Nalivaika/Tin (eds.): Phenomenology of the Everyday

Nalivaika/Tin (eds.): Phenomenology of the Everyday

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The everyday is what is closest and most familiar to everyone, and yet it tends to escape our attempts to seize it. The everyday is daily routine, but it may also open for encounters with the extraordinary. It may be perceived as both authentic and inauthentic being. This intriguing ambiguity has made the everyday one of the most vividly discussed philosophical topics.

The book includes a general introduction to the everyday in contemporary philosophy, as well as a number of specialized articles. These articles provide short presentations of important 20th and 21st century thinkers of the everyday. The pertinence of their approaches is visualised in empirical studies of the everyday and its representations in photography, film, theatre, childhood narratives and painting.

When we have assembled these articles under the title Phenomenology of the everyday it is both in the stricter sense of the philosophical endeavour launched by Edmund Husserl, that provides us with a guiding line rather than a strict prescript, and in the wider sense of a description of significant features of a phenomenon that concerns us all and that nobody can reject as irrelevant.

The authors of the articles are junior and senior researchers from Belarus and Norway: Espen Dahl, Darya Hirhel, Ina Nalivaika, Aliona Pazdniakova, Ellen Schrumpf, Anna Shirokanova, Jan Ove Tangen and Mikkel B. Tin.


Contents

Foreword 8

Ina Nalivaika and Mikkel B. Tin General Introduction 10


1. The Everyday in Philosophy 10
Rethinking Subjectivity 11
The Everyday, Everyday Life, Everydayness 13

2. Edmund Husserl and the Phenomenology of the Lifeworld 15
The Everyday According to Husserl 16
The Living Body 18
Subject and Inter-Subjectivity 19
The Everyday Lifeworld and Phenomenology 21
The Lifeworld After Husserl 23

3. The Philosophy of the Everyday as Ontology 25
Martin Heidegger 27
Alfred Schütz 31
Maurice Merleau-Ponty 32
Henri Lefebvre 38
Michel de Certeau 40
Mikhail Bakhtin 42

Provisional Conclusion 46
Literature 47

Ina Nalivaika Alternative Subjectivity 50
Vasily Rozanov 53
Michel de Certeau 55
Subjectivity and Subjectivation 57
Rozanov’s Philosophy of the Everyday 61
Michel de Certeau’s Practices of Everyday Life 69
Conclusion 81
Instead of Epilogue: Nietzsche’s Laughter 82
Literature 83

Aliona Pazdniakova Intersubjectivity in Photography:
Husserl and the Aesthetics of Oddleiv Apneseth 84
Edmund Husserl: Intersubjectivity and Image Consciousness 84
Introduction 88
Factual Photography 89
Apneseth and Conceptual Photography 93
Factual and Conceptual in Husserl’s Phenomenology 95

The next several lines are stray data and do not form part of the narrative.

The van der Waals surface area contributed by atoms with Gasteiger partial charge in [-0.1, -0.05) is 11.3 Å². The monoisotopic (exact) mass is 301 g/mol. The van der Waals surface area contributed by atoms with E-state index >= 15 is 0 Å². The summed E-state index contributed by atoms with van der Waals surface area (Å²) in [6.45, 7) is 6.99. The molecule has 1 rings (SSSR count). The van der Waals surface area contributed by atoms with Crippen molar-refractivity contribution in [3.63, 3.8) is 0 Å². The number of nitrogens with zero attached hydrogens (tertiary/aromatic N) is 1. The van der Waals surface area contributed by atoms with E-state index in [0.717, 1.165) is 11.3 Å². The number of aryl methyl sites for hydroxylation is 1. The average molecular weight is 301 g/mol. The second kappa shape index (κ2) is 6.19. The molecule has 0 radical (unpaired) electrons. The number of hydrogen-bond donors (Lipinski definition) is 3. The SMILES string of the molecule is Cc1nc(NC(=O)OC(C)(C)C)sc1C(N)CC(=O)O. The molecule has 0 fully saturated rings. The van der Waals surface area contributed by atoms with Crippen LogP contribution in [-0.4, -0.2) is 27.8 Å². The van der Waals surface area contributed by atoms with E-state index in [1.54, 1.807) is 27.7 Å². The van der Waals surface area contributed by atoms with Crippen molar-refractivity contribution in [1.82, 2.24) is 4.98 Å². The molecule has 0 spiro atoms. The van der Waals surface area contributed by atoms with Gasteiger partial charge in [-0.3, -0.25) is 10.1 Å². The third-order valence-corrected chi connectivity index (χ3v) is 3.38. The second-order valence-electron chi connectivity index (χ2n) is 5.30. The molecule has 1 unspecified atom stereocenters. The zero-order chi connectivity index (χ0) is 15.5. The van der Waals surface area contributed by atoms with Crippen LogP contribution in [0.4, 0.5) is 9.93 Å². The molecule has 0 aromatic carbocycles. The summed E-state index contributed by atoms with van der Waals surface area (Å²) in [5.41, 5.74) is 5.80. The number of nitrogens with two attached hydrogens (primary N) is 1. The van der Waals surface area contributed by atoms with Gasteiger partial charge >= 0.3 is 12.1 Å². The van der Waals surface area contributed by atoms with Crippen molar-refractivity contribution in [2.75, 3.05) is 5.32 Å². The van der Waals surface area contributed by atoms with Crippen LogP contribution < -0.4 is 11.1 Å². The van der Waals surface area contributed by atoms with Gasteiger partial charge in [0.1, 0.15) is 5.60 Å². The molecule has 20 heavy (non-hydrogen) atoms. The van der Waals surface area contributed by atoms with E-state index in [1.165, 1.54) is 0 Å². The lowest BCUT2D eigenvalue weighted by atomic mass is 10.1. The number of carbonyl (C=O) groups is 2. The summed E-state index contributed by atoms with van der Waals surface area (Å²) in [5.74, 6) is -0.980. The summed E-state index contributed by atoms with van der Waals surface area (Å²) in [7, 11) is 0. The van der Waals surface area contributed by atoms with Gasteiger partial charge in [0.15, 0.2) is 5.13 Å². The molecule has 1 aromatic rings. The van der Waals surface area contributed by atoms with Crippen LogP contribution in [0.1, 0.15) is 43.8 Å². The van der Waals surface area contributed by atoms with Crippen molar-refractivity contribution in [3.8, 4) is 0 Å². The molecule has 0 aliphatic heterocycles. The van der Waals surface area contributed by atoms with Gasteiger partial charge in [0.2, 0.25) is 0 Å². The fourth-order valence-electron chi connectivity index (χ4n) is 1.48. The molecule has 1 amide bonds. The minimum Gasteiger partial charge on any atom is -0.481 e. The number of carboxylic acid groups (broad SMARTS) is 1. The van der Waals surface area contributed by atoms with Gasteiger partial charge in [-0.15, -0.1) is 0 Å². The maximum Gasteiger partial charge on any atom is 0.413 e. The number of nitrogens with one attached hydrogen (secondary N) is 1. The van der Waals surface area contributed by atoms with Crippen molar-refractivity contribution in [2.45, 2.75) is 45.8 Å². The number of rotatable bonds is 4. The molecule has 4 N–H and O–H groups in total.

The Factual and the Conceptual in Photography 97
Intersubjectivity and the Other 103
Intersubjectivity and Contemporary Photography 108
I Photograph, Therefore I Am 112
Literature 115

Anna Shirokanova New Media in Everyday Life:
Reassembling the Mediated Identity 118
New Media: Nomadic Production of the Self 119
Slavoj Zizek’s New Media: Meet The Interpassive Subject 125
Dietmar Kamper’s New Media: The Deadliness of the Body’s Image 132
Rescuing the Self Online: Intersubjectivity vs. Dialogue 137
Literature 146

Jan Ove Tangen Materiality, Meaning and Power: Sport Facilites in the Everyday 150
Niklas Luhmann 150
Introduction 153
A Phenomenological Sociology? 154
A Discussion of Luhmann and Phenomenology 157
The Genre of Sport Photography 163
Observing the Material Facilities of Sport 166
Materialized Meaning and Significance 171
Conclusion 182
Literature 184

Ellen Schrumpf Working-Class Children and Their Homes 188
Maurice Merleau-Ponty: Embodiment 188
Working-Class Children 191
Materiality and Bodies 193
The Architecture of the Home 195
Clothes 202
Food 206
Illness and Death 211
Conclusion 216
Literature 218

Espen Dahl Loss and Recovery of the Everyday:
Cavell on Film 222
Stanley Cavell 223
Viewing the World and the Loss of the Everyday 226
Phenomenology, The Poetry of Film and the Recovery of the Everyday 233
Literature 241

Darya Hirhel­ Theatre as the Overcoming of ‘Everydayness’:
Chekhov’s Dramaturgy in the Light of Bakhtin’s Philosophy 244
Mikhail Bakhtin 245
The Nature of Theatre and the Essence of Aesthetic Activity 249
The Everyday and Everydayness in Chekhov’s Dramaturgy 257
Literature 271

Mikkel B. Tin Natural and Insane in Painting: Ludwig Binswanger and the Daseinsanalyse 274
Introduction 274
Speaking in the First-Person 275
Ludwig Binswanger 278
From Natural Experience to Insanity 282
Insane Pictures 284
Appearance and Representation 287
Temporal World Relations 289
Spatial World Relations 293
Gesture 299
Spoken Speech and Speaking Speech 300
Conclusion 302
Literature 304

Afterword 308

List of illustrations 312

Contributors 316


ISBN 978-82-7099-760-2, 317 pp., paperback
Format: 17x22 cm, weight 0,8 kg, year of publication 2014, language: English

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